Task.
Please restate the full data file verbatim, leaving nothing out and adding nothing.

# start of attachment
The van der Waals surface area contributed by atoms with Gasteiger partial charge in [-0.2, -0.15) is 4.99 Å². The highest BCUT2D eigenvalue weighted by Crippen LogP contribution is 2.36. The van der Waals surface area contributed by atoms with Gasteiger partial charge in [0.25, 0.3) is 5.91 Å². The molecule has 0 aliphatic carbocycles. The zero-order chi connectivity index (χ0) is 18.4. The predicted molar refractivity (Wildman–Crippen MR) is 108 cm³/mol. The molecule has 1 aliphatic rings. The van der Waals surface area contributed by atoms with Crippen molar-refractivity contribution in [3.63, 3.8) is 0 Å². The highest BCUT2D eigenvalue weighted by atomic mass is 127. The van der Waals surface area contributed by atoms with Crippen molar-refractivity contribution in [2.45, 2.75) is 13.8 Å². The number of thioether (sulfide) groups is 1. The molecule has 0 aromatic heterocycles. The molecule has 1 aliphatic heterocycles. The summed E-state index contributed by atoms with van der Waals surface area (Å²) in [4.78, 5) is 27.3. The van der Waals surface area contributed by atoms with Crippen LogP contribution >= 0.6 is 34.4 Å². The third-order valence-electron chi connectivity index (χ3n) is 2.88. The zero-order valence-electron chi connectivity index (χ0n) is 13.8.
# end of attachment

The van der Waals surface area contributed by atoms with Gasteiger partial charge in [-0.2, -0.15) is 4.99 Å². The highest BCUT2D eigenvalue weighted by Crippen LogP contribution is 2.36. The van der Waals surface area contributed by atoms with Gasteiger partial charge in [0.25, 0.3) is 5.91 Å². The molecule has 0 aliphatic carbocycles. The zero-order chi connectivity index (χ0) is 18.4. The predicted molar refractivity (Wildman–Crippen MR) is 108 cm³/mol. The molecule has 1 aliphatic rings. The van der Waals surface area contributed by atoms with Crippen molar-refractivity contribution in [3.63, 3.8) is 0 Å². The highest BCUT2D eigenvalue weighted by atomic mass is 127. The van der Waals surface area contributed by atoms with Crippen molar-refractivity contribution in [2.45, 2.75) is 13.8 Å². The number of thioether (sulfide) groups is 1. The molecule has 0 aromatic heterocycles. The molecule has 1 aliphatic heterocycles. The summed E-state index contributed by atoms with van der Waals surface area (Å²) in [4.78, 5) is 27.3. The van der Waals surface area contributed by atoms with Crippen LogP contribution >= 0.6 is 34.4 Å². The third-order valence-electron chi connectivity index (χ3n) is 2.88. The zero-order valence-electron chi connectivity index (χ0n) is 13.8.